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Advantages and Disadvantages of Employee Assistance Programmes

Paper Type: Free Essay Subject: Employment
Wordcount: 2806 words Published: 8th Feb 2020

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What would be the benefits, practicalities and pitfalls of offering an employee assistance programme in an organisation?



The success of an organisation is to a large extent dependent on the wellbeing of the employees. The provision of Employee Assistant Programs (EAPs) for work-related problems has rapidly increased due to organisations recognising the value of EAPs to employee wellbeing and organisational functioning (EAPA, 2012). The essay at hand will discuss the benefits of EAPs at both an individual and an organisational level. Discussion will then focus on the practicalities of EAPs, including the communication of EAP services, access to EAP services, and evaluation of EAPs. Pitfalls will be reviewed concerning the problem with evaluating EAPs as well as EAPs failing to address organisational needs, in being a tertiary level intervention. This will bring me to the conclusion concerning why offering an EAP is effective to the functioning and wellbeing of both; the employees and the organisation.

Defining EAPs

In the face of increasing pressures at work, an increasing socio-economic climate and a competitive work-environment, in combination with personal issues, employees work performance is likely to be effected. EAPs provide a set of professional services which aim to improve and maintain the healthy functioning of the individual as well as address an organisations needs (EAPA, 2010). This is achieved through professional application of specialised knowledge concerning mental health (EAPA, 2010; EAPA, 2012). EAPs address and resolve a range of issues from marital and family issues to emotional stress and other personal issues that may impact on job performance (EAPA, 2012).EAPs are becoming an increasingly invaluable tool to organisations and thus its benefits, practicalities and pitfalls must be discussed to put forward the case for offering an EAP to an organisation.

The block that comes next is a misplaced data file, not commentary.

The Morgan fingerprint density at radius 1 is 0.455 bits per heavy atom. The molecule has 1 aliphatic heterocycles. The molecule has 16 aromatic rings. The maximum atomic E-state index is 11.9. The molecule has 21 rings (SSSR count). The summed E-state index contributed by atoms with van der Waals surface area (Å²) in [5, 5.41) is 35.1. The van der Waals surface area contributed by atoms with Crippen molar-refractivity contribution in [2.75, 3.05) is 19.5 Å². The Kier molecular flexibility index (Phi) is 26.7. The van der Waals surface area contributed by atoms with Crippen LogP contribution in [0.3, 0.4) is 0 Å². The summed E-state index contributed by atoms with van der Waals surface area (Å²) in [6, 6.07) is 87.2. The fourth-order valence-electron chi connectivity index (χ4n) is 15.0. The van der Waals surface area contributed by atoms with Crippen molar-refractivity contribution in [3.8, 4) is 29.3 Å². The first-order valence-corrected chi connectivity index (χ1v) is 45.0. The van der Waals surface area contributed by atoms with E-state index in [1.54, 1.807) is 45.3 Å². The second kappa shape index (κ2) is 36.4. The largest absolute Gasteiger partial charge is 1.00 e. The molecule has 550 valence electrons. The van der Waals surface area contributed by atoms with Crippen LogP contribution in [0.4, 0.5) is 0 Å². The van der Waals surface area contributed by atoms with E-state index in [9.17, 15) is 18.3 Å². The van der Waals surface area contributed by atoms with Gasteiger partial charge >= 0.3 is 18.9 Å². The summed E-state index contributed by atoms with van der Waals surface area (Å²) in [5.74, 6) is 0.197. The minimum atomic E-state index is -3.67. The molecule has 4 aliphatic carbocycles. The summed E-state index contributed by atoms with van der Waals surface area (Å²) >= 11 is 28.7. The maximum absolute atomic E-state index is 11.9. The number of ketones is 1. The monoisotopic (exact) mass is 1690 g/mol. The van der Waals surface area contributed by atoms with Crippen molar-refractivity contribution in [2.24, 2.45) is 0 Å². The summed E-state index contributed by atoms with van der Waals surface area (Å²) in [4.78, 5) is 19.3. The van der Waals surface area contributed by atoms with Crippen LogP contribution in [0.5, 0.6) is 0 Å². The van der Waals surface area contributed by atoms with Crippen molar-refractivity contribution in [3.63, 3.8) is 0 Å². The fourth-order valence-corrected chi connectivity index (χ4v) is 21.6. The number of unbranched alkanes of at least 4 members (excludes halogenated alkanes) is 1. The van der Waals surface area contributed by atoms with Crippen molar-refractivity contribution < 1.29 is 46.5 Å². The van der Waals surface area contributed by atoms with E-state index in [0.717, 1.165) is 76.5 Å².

Benefits of EAPs

The employee and employer are the key beneficiaries who gain from an EAP. The benefits for individuals using EAPs is the access to direct, confidential, short-term counselling. This can result in positive clinical change, including improvement in wellbeing and health (McLeod, 2001). Research shows positive change associated with EAPs, with average recovery across EAP services being 70.5% (CORE IMS, 2011). Increases in employee well-being translates to organisational improvements, such as reduced absenteeism, reduced turnover, increased productivity and reduced stress in the workplace (Compon & McManus, 2015). To support, Attridge (2004) found that 57% of cases had improvements in work productivity and sickness absence rates were reduced by 60% (McLeod, 2008). EAPs also hold a financial benefit. Dainas and Marks (2000) found an overall 2:1 cost saving in favour of EAPs. Rothermel et al (2008) supports the cost effectiveness of EAPs, claiming that “a well-run EAP will provide positive return on investment”. Overall, the opportunity for confidential advice regarding work-related and personal problems can be merited as an ‘invaluable benefit’ to both the employee and the organisation (Bajorek, 2016), with the view held; the well-being of an employee can influence the organisation and vice versa.